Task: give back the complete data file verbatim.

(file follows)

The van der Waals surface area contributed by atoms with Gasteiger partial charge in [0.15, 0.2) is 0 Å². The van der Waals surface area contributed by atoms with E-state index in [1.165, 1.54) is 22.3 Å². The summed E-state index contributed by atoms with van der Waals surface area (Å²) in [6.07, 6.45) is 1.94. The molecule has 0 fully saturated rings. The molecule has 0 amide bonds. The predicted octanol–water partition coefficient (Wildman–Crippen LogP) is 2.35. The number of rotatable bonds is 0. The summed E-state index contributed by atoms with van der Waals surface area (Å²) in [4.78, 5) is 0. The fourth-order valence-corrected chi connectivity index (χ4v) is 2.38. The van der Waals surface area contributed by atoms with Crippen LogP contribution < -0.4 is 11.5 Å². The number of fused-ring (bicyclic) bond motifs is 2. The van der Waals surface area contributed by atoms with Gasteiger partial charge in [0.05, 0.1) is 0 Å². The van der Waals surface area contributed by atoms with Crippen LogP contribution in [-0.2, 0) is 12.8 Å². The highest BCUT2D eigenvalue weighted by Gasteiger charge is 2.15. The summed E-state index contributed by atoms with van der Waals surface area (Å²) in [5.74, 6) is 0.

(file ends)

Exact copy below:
The van der Waals surface area contributed by atoms with Gasteiger partial charge in [0.15, 0.2) is 0 Å². The van der Waals surface area contributed by atoms with E-state index in [1.165, 1.54) is 22.3 Å². The summed E-state index contributed by atoms with van der Waals surface area (Å²) in [6.07, 6.45) is 1.94. The molecule has 0 fully saturated rings. The molecule has 0 amide bonds. The predicted octanol–water partition coefficient (Wildman–Crippen LogP) is 2.35. The number of rotatable bonds is 0. The summed E-state index contributed by atoms with van der Waals surface area (Å²) in [4.78, 5) is 0. The fourth-order valence-corrected chi connectivity index (χ4v) is 2.38. The van der Waals surface area contributed by atoms with Crippen LogP contribution < -0.4 is 11.5 Å². The number of fused-ring (bicyclic) bond motifs is 2. The van der Waals surface area contributed by atoms with Gasteiger partial charge in [0.05, 0.1) is 0 Å². The van der Waals surface area contributed by atoms with Crippen LogP contribution in [-0.2, 0) is 12.8 Å². The highest BCUT2D eigenvalue weighted by Gasteiger charge is 2.15. The summed E-state index contributed by atoms with van der Waals surface area (Å²) in [5.74, 6) is 0.